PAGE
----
I wrote earlier that the white blood cells are able to bypass the Hayflick limit. They do this using an enzyme called telomerase. And it's not just the white blood cells that do this. For forty years we have known that this enzyme works in a very small part of the body's cells, giving them extraordinary longevity. But even in the cells where it works, it gradually stops functioning.

In the new study published a few months ago, the researchers identified a new mechanism for lengthening telomeres, which is not related to telomerase. They examined the way white blood cells (T lymphocytes) fight bacteria, and saw a strange process before their eyes: the transfer of telomeres. Other white blood cells came to the lymphocytes and sent them tiny bubbles: like battle rations we send to the soldiers at the front. The lymphocytes received their battle rations, opened them - and suddenly lengthened their telomeres. Accordingly, they were able to live longer and fought better against the invader over time.

What did those battle rations contain? telomeres. Simply, telomeres, which the lymphocytes have matched to their existing telomeres. As mentioned, we never knew that such trade in telomeres was even possible between the cells.

"The telomere replacement reaction between immune cells adds to the Nobel Prize-winning discovery of telomerase." explained Dr. Alessio Lana, who led the current study. "It shows that cells are able to exchange telomeres among themselves as a way to control the length of chromosomes before the action of telomerase begins. It may be possible to slow down or cure aging simply by replacing telomeres."

After the research group realized that they had a potential new mechanism for stopping aging - at least in one particular type of cell - they began to investigate it in earnest. The researchers were able to filter the 'battle rations' - the bubbles that contain the telomeres - from the blood of mice. They showed that when they deliver this extract themselves to lymphocytes, they 'restore their youth' in the immune systems of mice and are able to fight new invaders better and for longer.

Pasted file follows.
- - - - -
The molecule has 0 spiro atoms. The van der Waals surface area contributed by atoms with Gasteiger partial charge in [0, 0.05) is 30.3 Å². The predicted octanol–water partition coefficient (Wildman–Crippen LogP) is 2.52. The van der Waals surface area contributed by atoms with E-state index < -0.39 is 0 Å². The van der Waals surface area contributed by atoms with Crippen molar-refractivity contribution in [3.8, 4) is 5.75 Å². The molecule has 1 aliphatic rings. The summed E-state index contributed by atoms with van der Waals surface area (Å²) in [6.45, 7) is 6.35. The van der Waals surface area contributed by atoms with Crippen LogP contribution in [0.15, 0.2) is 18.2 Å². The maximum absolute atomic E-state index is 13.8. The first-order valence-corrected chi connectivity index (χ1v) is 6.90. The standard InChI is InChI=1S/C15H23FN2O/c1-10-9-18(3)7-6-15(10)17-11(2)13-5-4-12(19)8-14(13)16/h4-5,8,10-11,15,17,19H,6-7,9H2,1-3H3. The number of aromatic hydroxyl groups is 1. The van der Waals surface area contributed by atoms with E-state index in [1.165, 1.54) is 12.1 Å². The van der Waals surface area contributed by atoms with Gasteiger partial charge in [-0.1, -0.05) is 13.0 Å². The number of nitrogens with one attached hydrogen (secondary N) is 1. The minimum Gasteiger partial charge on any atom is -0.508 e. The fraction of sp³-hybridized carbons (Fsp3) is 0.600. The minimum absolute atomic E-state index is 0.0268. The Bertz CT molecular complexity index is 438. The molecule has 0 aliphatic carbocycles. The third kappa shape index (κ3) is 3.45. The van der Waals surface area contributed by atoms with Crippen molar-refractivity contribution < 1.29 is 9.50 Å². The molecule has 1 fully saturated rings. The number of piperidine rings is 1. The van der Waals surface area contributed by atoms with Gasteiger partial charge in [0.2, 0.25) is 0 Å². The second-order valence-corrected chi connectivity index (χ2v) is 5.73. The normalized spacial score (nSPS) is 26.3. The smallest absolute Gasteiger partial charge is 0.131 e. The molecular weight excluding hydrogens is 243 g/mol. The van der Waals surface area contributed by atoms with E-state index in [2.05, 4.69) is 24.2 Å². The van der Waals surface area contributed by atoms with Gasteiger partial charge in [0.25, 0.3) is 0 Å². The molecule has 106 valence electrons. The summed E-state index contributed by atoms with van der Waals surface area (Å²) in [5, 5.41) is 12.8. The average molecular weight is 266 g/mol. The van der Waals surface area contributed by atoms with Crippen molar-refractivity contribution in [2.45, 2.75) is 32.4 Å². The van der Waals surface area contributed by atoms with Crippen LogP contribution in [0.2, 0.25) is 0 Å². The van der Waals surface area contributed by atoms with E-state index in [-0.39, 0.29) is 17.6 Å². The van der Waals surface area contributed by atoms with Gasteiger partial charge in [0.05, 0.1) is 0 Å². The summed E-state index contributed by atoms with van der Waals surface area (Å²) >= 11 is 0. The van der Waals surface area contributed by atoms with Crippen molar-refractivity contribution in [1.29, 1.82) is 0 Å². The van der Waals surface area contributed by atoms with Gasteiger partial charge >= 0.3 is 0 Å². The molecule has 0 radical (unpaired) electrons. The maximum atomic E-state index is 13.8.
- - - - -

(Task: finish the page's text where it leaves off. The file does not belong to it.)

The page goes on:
what is the meaning? First of all, that we have a new direction to extend the life span of some white blood cells. Until now, we thought that only telomerase could do this, but it is difficult to induce it to act safely in cells. The new discovery could help us extend the lifespan of white blood cells - and perhaps of cells that we would like to treat in general - and thus delay some of the symptoms of aging, such as the weakening of the immune system.

Second, and perhaps more exciting at the concept level, I enjoy realizing - every year anew - how much we still don't know in the field of biology. If this discovery is true and cells really can exchange telomeres among themselves, then all textbooks on the immune system will include this information in the next edition. What other systems in our bodies remain somewhat unknown, waiting to be discovered? And what can we do with them when we decipher their existence?

It's exciting to think about the future - and the obvious fact that we still have so much to learn about it, and also about us.

The original article in Nature Cell